6
votes
2answers
179 views

Why does the waiter use past tense here

When I was trying to order a set meal in the restaurant, the waiter said Aランチのほうでよろしかったでしょうか I am not sure why the past tense よろしかった is used here, I personally would say Aランチのほうでよろしいでしょうか ...
7
votes
1answer
658 views

How impolite is it to call a waitress お姉{ねえ}さん?

Were I in a situation where I want to get the attention of a waitress in a noisy restaurant, I kind of feel like calling-out: "お姉{ねえ}さん、すみませんが、ビールもう一本お願いできますか?". I think that I've seen this done in a ...
5
votes
2answers
1k views

How would you say “if you don't mind my asking”?

This is something that is often said in English to politely ask a question while avoiding sounding overly intrusive. For example, What do you do for a living, if you don't mind my asking? The ...
6
votes
1answer
797 views

Addressing strangers without knowing the name

How does one address a stranger in a casual conversation when name is unknown? For example, I had a conversation with an older Japanese lady and I wanted to compliment her on her English (but in ...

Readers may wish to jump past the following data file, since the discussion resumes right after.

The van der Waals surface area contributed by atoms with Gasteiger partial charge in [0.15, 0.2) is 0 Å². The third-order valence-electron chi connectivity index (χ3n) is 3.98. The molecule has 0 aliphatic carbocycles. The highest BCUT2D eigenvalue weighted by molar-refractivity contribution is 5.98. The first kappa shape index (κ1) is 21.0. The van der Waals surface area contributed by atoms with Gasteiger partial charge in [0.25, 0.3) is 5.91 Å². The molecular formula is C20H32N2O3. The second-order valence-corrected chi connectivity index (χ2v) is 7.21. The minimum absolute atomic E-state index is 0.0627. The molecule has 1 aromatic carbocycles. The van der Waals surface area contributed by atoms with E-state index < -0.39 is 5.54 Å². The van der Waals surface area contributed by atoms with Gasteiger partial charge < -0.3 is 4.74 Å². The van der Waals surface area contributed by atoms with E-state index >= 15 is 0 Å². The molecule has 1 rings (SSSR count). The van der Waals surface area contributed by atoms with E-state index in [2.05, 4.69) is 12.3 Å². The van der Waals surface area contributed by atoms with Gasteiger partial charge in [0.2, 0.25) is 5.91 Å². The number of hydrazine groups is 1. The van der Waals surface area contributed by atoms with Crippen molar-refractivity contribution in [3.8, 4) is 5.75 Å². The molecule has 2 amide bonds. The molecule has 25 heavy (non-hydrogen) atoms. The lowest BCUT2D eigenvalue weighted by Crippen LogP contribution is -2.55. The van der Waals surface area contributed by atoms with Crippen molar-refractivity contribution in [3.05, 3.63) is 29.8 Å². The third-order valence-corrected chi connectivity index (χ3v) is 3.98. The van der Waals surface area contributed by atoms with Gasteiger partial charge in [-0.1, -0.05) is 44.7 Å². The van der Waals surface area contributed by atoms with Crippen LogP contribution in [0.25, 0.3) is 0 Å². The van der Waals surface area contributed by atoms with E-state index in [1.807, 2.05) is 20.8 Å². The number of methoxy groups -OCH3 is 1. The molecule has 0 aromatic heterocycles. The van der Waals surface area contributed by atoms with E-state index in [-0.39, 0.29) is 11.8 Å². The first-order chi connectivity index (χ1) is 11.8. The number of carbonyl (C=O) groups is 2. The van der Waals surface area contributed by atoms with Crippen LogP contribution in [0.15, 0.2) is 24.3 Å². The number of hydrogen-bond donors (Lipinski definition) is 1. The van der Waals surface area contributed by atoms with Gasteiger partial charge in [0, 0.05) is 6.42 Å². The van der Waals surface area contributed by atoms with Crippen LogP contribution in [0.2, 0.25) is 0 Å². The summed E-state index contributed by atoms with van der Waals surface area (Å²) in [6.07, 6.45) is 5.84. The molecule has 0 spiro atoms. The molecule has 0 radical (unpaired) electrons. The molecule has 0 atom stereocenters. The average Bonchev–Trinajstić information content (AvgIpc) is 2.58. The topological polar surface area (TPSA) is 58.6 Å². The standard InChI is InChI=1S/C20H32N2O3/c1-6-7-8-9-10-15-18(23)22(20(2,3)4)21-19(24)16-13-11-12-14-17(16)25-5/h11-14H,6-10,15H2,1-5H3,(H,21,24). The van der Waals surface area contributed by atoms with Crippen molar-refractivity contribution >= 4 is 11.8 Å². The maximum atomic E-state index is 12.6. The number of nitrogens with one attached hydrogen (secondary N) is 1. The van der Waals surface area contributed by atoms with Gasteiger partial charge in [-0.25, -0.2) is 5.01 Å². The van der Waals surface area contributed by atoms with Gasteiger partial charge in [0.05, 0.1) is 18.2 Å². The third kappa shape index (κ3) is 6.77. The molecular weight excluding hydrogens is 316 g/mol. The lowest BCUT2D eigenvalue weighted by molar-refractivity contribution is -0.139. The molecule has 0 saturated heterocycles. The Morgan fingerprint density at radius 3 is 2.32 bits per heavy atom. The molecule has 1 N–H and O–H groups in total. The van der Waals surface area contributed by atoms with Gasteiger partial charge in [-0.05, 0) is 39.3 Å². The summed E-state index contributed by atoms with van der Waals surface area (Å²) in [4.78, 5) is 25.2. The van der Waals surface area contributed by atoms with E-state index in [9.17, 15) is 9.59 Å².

2
votes
1answer
310 views

Usage and meaning of とのことです

I see this often in business emails, I guess it is not very important in terms of meaning but I couldn't find any post on stackexchange about it. What does とのことです add to a sentence? Here is the ...
2
votes
1answer
238 views

“Ungrammatical” 丁寧語 used by tour guides and museum narrators

I noticed on my trip to Japan that tour guides in museums etc use a very interesting type of language. It seems to be used almost exclusively by people in Osaka and Kyoto. There are two features that ...
6
votes
2answers
252 views

Why do Japanese businessmen use 「さん」 even with うち names in meetings with foreigners